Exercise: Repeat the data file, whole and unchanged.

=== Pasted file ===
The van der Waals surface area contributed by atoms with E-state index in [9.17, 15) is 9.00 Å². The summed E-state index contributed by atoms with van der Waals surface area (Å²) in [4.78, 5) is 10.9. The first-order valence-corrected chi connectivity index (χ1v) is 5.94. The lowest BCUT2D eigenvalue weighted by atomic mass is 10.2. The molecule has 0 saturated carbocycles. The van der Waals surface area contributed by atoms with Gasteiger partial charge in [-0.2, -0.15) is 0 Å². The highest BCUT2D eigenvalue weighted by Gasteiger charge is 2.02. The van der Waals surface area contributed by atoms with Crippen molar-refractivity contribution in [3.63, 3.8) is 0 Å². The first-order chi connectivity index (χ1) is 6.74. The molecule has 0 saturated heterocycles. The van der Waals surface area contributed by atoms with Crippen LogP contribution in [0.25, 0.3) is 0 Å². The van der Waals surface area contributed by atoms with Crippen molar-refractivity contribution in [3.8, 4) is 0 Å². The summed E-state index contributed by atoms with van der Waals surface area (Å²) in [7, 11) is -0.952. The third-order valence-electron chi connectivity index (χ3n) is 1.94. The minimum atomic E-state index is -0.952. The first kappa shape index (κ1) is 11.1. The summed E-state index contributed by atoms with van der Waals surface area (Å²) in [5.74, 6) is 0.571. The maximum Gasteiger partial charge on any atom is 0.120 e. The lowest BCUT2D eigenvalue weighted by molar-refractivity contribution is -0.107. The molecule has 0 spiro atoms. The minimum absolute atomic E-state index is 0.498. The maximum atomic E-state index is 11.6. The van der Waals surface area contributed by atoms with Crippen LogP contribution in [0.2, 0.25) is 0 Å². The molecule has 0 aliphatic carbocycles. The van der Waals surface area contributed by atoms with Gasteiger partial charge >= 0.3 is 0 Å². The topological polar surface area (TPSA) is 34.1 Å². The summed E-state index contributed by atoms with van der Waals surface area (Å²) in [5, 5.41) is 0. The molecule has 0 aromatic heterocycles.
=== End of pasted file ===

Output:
The van der Waals surface area contributed by atoms with E-state index in [9.17, 15) is 9.00 Å². The summed E-state index contributed by atoms with van der Waals surface area (Å²) in [4.78, 5) is 10.9. The first-order valence-corrected chi connectivity index (χ1v) is 5.94. The lowest BCUT2D eigenvalue weighted by atomic mass is 10.2. The molecule has 0 saturated carbocycles. The van der Waals surface area contributed by atoms with Gasteiger partial charge in [-0.2, -0.15) is 0 Å². The highest BCUT2D eigenvalue weighted by Gasteiger charge is 2.02. The van der Waals surface area contributed by atoms with Crippen molar-refractivity contribution in [3.63, 3.8) is 0 Å². The first-order chi connectivity index (χ1) is 6.74. The molecule has 0 saturated heterocycles. The van der Waals surface area contributed by atoms with Crippen LogP contribution in [0.25, 0.3) is 0 Å². The van der Waals surface area contributed by atoms with Crippen molar-refractivity contribution in [3.8, 4) is 0 Å². The summed E-state index contributed by atoms with van der Waals surface area (Å²) in [7, 11) is -0.952. The third-order valence-electron chi connectivity index (χ3n) is 1.94. The minimum atomic E-state index is -0.952. The first kappa shape index (κ1) is 11.1. The summed E-state index contributed by atoms with van der Waals surface area (Å²) in [5.74, 6) is 0.571. The maximum Gasteiger partial charge on any atom is 0.120 e. The lowest BCUT2D eigenvalue weighted by molar-refractivity contribution is -0.107. The molecule has 0 spiro atoms. The minimum absolute atomic E-state index is 0.498. The maximum atomic E-state index is 11.6. The van der Waals surface area contributed by atoms with Crippen LogP contribution in [0.2, 0.25) is 0 Å². The molecule has 0 aliphatic carbocycles. The van der Waals surface area contributed by atoms with Gasteiger partial charge >= 0.3 is 0 Å². The topological polar surface area (TPSA) is 34.1 Å². The summed E-state index contributed by atoms with van der Waals surface area (Å²) in [5, 5.41) is 0. The molecule has 0 aromatic heterocycles.